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Are You a Family Caregiver? Save Money with these Important Tax Tips

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A recent and very timely article on the website Next Avenue could save you a lot of money – and potentially a lot of trouble – at income tax time, if you are a caregiver for an older family member. The article is called “Tax Rules for Family Caregivers,” and you can read it by clicking here.

According to the article, Pew Research has reported that about one in seven “Sandwich Generation” adults is financially assisting both an adult child and an aging parent. While these caregivers usually remember to claim their dependent children when they file their taxes, they are often unaware that the expenses incurred in caring for their parents may also be deductible. The article recommends – and we agree – that you talk over the specifics with a qualified tax preparer. But with Income Tax Day coming up soon (on April 18 for most Americans in 2016) this article contains some timely tips and helpful links. Here are a few guidelines from the Next Avenue piece:

• For starters, in order to deduct 2015 caregiving costs for a qualified family member, you must have paid at least 50 percent of the costs of his or her care. It’s also important to note that your loved one does not have to have been living with you in your home. The 50 percent figure refers to medical costs, not custodial expenses, and there is a list of qualifying services and other factors you’ll need to take into account in order for these costs to represent a deduction for you.
• The person you cared for cannot have been claimed as a dependent on someone else’s tax return.
• The person you cared for must meet stringent income requirements as well as requirements of citizenship and residency.

Here at Aging Options we will be happy to sit down with you and review your situation to see if it meets these and other necessary criteria. If it does, you may be surprised at some of the care costs you can deduct. Mileage, for example, is deductible at a current 2015 rate of 23 cents per mile. So is some of your travel expense, something of particular interest if you are among the estimated eight million caregivers who live at significant distance from those they are caring for. The cost of some required home improvements and the amount paid for long-term care services may also qualify for deductions. There are helpful links in the article that explain some of these stipulations.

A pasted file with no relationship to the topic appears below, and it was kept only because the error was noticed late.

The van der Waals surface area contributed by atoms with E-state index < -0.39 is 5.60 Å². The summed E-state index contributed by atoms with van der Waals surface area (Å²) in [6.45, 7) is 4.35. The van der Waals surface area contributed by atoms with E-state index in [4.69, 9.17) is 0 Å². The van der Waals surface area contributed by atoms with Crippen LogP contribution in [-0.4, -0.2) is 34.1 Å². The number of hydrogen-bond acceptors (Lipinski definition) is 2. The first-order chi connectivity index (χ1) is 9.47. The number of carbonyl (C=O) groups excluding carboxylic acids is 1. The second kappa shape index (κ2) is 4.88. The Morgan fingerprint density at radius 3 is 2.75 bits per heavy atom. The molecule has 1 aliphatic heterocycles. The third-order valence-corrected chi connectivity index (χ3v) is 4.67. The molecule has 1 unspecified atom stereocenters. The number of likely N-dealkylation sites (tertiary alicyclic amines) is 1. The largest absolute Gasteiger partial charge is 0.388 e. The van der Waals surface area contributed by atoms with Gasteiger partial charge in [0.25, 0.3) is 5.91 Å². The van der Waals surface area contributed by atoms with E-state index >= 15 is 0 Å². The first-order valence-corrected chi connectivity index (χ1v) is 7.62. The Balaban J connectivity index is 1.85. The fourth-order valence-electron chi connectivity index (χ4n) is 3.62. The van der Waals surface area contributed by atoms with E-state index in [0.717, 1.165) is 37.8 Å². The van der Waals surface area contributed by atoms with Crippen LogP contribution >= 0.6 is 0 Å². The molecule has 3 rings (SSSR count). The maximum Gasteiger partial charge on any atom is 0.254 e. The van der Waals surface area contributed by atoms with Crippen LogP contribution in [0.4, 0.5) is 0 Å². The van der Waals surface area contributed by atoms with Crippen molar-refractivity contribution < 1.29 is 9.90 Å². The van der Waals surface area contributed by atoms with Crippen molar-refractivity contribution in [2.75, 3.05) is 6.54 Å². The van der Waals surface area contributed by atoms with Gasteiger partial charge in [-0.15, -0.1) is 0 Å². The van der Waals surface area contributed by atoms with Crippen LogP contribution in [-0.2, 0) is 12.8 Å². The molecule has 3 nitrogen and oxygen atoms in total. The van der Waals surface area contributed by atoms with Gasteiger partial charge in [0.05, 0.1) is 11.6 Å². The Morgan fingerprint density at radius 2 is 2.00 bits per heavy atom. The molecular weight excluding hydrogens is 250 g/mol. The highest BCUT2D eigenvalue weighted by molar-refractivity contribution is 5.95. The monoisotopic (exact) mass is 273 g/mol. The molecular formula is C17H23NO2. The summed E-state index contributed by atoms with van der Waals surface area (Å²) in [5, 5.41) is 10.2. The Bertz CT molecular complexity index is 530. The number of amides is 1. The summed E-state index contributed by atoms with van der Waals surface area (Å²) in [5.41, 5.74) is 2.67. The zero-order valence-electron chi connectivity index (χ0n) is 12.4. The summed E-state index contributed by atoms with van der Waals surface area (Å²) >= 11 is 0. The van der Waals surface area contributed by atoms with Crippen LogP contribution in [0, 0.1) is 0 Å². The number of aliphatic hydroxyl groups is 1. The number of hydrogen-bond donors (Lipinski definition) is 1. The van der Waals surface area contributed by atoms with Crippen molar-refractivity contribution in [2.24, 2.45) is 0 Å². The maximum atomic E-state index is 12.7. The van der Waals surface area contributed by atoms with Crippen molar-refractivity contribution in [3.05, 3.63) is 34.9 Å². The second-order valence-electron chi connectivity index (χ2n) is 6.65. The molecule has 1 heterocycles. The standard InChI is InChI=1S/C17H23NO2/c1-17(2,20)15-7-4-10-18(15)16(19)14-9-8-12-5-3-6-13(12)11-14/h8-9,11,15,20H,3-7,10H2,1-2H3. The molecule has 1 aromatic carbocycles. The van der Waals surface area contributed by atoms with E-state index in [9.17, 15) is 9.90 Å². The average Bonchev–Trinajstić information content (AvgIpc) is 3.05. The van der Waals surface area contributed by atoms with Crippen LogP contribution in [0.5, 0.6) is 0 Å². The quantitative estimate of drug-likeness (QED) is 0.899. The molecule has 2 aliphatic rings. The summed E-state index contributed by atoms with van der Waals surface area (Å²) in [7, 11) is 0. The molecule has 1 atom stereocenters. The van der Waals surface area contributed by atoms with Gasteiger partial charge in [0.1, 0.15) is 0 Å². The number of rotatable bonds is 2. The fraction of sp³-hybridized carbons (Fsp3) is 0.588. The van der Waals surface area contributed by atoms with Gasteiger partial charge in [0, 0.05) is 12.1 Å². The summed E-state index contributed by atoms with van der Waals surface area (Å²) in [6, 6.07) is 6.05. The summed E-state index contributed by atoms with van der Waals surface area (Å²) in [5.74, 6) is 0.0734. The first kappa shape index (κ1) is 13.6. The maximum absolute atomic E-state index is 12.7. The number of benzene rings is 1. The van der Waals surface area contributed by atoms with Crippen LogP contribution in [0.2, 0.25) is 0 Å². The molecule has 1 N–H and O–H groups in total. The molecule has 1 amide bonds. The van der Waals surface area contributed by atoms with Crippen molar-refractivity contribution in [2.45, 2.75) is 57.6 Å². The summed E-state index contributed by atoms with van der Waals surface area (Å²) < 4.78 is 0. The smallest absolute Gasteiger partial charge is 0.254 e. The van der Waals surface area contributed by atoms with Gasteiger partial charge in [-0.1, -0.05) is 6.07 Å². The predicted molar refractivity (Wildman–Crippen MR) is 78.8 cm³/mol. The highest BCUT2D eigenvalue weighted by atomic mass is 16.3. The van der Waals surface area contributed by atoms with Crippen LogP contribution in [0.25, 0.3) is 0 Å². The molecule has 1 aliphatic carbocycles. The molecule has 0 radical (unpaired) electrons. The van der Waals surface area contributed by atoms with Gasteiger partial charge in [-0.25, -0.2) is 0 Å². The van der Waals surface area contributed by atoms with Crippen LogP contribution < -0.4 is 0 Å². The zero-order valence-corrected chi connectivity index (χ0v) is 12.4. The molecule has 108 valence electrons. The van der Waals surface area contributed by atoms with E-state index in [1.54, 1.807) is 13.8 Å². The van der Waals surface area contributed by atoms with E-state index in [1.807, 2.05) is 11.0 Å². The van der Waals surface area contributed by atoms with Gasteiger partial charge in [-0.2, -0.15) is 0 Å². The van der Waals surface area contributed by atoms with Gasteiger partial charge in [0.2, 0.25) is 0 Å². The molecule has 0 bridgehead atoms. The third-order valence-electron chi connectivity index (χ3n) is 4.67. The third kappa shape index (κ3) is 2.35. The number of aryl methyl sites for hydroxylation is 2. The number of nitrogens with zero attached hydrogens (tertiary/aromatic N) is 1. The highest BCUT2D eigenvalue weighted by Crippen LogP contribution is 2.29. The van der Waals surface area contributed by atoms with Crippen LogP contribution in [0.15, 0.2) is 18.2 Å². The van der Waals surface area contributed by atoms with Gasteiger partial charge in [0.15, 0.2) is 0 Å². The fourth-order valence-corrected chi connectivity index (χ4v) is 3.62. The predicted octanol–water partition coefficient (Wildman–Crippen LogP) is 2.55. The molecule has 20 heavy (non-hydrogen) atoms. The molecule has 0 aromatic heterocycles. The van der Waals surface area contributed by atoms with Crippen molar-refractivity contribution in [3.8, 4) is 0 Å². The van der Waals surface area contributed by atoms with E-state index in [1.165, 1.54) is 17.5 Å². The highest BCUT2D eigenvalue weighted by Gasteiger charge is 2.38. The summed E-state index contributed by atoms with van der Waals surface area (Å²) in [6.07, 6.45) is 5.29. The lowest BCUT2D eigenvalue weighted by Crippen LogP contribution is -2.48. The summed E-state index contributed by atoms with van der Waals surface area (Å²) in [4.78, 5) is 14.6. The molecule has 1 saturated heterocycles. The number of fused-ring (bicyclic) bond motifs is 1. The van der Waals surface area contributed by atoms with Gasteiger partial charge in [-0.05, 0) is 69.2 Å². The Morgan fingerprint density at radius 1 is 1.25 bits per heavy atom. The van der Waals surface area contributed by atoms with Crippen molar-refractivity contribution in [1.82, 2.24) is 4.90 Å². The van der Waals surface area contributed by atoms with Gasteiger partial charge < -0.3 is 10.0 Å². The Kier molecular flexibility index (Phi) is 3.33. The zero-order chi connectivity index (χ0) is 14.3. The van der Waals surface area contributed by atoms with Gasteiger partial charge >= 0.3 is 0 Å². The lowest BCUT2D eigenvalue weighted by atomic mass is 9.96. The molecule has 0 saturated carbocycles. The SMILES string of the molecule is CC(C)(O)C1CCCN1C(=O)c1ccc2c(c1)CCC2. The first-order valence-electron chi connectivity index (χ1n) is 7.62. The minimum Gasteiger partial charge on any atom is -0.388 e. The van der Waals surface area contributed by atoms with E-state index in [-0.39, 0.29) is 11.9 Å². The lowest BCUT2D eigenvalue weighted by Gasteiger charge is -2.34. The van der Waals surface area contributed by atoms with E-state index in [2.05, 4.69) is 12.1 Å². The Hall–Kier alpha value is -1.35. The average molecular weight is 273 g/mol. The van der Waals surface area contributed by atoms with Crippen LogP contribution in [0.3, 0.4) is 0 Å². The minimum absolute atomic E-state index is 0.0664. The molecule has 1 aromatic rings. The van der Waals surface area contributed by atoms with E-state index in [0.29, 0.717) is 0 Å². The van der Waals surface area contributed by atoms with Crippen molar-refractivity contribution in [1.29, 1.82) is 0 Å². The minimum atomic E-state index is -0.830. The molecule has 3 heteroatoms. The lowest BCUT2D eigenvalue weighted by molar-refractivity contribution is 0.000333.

There’s more to this article, including a few tax traps to avoid when hiring a family member as a caregiver. The important thing is to be aware of the possibility that some of your expenses incurred in caring for Mom or Dad may very likely be deductible. Even as you bear the emotional burden of being a caregiver, it’s good to know that at least some of the financial burden might be able to be lifted.

No one wants to be a burden to their loved ones as they age. Avoiding this unhappy fate is one reason we strongly recommend you have a LifePlan in place – a comprehensive plan for your retirement that will help you protect your assets, avoid burdening those you love, and avoid unplanned institutional care. To help you get started, we offer free LifePlanning Seminars at locations around the Puget Sound region. Space is limited, so click on the Upcoming Events tab on this website and register for a seminar near you. It will be a pleasure to work with you in planning for a fruitful and rewarding retirement.

(originally reported at

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